“It’s been really frustrating. It’s been what we have been able to piece together,” said Gregory. “All of us as physicians are reading and researching and relying on colleagues across the country for information on where they are getting equipment and what’s working for them. This is going to overwhelm our system and we won’t be ready to to treat people. We won’t have the resources to treat people.”

The makeshift clinic is seeing about 20 people a day but even then there is only so much they can do. The director of the Sumner county health department, Laura Rettig, said that at any one time it has only a handful of coronavirus test kits for the entire county of 25,000 people. They have to be sent to the state laboratory and the results take days.

Because I’m a cynical fellow, I’m going to see if I can learn more about the management of the clinic – they are almost certainly part of some conglomerate health care “provider” and that means the company’s going to be going to the government with its hand open asking for a bailout.

As Malcolm X would say, “the bailout or the bullet.”

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The democrats ought to be all over stories like these, but instead they are busy making fun of geriatric Don, in order to make geriatric Joe look better. The US is run by chucklefucks put in place by capitalists who want to defend their abusive free market.


  1. cartomancer says

    That same Roman on post-crisis financial management:

    “The next concern was money, and it seemed most just to those scrutinising everything that it be sought from those who were the cause of the deficit. Nero had doled out 2200 million sesterces in gifts to his cronies: Galba ordered the recipients to be called back individually, and left them a tenth part of their payments. But barely a tenth of this money remained: the recipients had wasted other people’s money with the same lavish spending as they wasted their own, and in the end there remained to these most rapacious and depraved men no fields nor capital but only the instruments of their vices. Thirty Roman knights were put in charge of the extractions: a new class of officials, burdensome both in their numbers and the corruption that accompanied them. Auctions and speculators were everywhere, and the city was abuzz with legal cases. And yet there was great joy, on the grounds that those to whom Nero had given money were now as poor as those from whom he had taken it.”

  2. brucegee1962 says

    Capitalism gets sold to people by extolling the virtues of competition. Supposedly, competing businesses will drive down their prices, increase their services, and enhance efficiency to win out. And I agree with this — except that the end state of competition is monopolies unless the government ruthlessly intervenes.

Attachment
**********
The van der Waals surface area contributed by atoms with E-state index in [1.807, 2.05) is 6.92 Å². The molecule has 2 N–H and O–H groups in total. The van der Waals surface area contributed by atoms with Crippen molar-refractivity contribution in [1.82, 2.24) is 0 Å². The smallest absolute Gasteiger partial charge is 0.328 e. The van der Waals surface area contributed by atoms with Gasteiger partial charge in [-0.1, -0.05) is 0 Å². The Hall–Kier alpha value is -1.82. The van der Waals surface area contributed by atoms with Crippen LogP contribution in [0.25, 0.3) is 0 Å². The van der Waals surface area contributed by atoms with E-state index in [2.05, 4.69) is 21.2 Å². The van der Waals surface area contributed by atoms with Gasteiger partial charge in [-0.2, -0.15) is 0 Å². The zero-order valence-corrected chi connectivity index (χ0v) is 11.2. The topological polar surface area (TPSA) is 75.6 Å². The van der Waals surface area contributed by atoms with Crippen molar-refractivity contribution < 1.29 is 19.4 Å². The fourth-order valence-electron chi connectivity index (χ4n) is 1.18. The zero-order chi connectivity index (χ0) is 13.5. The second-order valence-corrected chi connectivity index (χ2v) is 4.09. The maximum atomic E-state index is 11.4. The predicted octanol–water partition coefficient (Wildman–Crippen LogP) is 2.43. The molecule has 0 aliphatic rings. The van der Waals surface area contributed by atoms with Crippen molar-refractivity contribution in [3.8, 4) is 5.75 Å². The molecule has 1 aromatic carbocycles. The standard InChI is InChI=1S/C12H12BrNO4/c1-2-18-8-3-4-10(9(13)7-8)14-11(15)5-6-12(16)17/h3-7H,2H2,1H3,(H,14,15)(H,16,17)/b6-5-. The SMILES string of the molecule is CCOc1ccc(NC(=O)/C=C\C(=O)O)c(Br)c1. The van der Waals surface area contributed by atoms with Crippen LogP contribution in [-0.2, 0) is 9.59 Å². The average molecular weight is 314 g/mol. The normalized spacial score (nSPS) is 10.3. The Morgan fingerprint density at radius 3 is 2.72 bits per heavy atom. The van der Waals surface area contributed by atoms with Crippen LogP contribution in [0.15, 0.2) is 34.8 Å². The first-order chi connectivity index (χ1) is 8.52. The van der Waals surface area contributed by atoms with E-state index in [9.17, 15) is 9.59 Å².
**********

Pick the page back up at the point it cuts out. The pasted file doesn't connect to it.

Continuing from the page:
But the example you give doesn’t even qualify as an exemplar of capitalism to me. There are certain things that are natural, automatic monopolies from the get-go: utilities are one (since we can’t choose whom to buy our electricity or water from), and rural hospitals are another.

    I’m not quite as thoroughgoing a socialist as you are, Marcus, but I do agree that all natural monopolies should be run by state or local governments. In my area, my electric company uses millions of dollars that it takes from me in order to lobby the state legislature to do more to guarantee profits for its shareholders in the form of expensive, greenhouse-gas-causing power plants that we don’t need. And these rural hospitals are exactly the same.

  3. springa73 says

    I think that it’s inevitable that lots of people suffer when a society (US in this case) treats medical care as a market-driven commodity rather than a basic right, as many other countries do. The free market only serves people well if they can afford it.

  4. aquietvoice says

    “The democrats ought to be all over stories like these, but instead they are busy making fun of geriatric Don”


    I’ve been trying for a long time to work out how to phrase just how unimportant Trump’s daily personality reveal is and how meaningless his daily stupid outbursts are.

    I will be the first to admit: insulting Don has been fun. Accusations of “making fun” are true in an unusually literal way.
    Fun is enjoyable enough, and a break from the real world is a great way to keep enduring in the long term.

    But it’s nothing more than that, a break from the serious reality of the harm that has been happening to people.
    That people are being harmed in all this is nothing new – I can’t imagine the fallout of “mexicans are rapists” was good for anyone, but the creeping collective takeover of all news and information with only the most trivial of bullshit is something that is slowly solidifying in me to a core of solid hate.

    That hospital was closed for being unprofitable in the face of a pandemic, and it’s fucking disgusting. Also important was the fact that this is something that happened without consequences and therefore will be happening again soon.